First Ride: BMW 1150R Rockster

Roland Brown gives up the dope on BMW's latest Naked Bike.

BMW caused a few arguments at last September's Intermot show in Munich when it pulled the wraps off a concept bike based on the R1150R roadster. With lurid paintwork and graphics, asymmetrical headlights from the dual-purpose R1150GS and a bunch of cycle parts borrowed from elsewhere in the boxer range, the prototype generated plenty of strong comments.

Enough people liked the bike for BMW's bean-counters to decide that the sums added up. Six months later the R1150R Rockster entered production to add a bit of edge to the boxer range. BMW's standard R1150R was often described as the firm's bad attitude bike following its launch two years ago, but the Rockster's squint-eyed stare gives it a notably meaner look.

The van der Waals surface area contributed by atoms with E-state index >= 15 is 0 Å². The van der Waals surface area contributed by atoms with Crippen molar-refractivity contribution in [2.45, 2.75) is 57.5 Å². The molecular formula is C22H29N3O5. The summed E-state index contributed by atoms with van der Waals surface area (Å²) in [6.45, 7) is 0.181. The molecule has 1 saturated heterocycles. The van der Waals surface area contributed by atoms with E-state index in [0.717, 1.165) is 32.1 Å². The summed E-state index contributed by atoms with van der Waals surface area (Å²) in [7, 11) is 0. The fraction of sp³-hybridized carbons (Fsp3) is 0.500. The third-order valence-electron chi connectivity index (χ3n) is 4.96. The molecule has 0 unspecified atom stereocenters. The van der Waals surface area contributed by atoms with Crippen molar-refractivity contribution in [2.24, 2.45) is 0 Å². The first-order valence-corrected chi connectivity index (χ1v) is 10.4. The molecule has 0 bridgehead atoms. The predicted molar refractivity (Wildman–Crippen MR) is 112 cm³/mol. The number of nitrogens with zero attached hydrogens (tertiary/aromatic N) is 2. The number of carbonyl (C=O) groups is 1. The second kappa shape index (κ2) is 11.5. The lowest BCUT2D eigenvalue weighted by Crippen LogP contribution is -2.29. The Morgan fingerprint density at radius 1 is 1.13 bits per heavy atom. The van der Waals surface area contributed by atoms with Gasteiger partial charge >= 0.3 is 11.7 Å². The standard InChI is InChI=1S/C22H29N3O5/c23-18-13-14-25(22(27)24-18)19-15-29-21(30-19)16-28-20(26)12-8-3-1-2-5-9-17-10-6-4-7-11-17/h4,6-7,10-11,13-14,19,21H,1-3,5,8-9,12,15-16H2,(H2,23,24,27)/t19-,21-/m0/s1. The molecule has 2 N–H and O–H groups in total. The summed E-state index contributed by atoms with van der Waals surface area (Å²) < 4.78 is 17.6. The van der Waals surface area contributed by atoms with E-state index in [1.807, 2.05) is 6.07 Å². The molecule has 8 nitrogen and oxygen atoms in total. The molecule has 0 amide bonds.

Along with the distinctive bodywork shapes inherited from the 1150R, this bike's orange and black paint scheme is an equally vivid alternative to the original lime green and black (which is an option). Above the headlamps is a small wind deflector that houses an instrument panel which, in suitably idiosyncratic fashion, combines a black-faced speedo and white tach.

Most of the Rockster's components, including its 1130cc, eight-valve air-cooled engine come from the R1150R. This is the first of BMW's boxer motors to be fitted with the new twin-spark cylinder heads that will be introduced throughout the range this year. They're claimed to reduce fuel consumption and emissions by giving more uniform combustion, but the motor's performance, including its peak power output of 85bhp at 6750rpm, is unchanged.

Chassis bits are also borrowed mostly from the R-bike, including the tubular steel space-frame with its Telelever front and single-sided rear suspension systems. Some parts are from the sportier R1100S, though, including the smaller front mudguard, the Telelever stanchions and the wider, 5.5-inch rear wheel, which wears a 180/55-section Michelin Pilot Sport in place of the standard model's 170.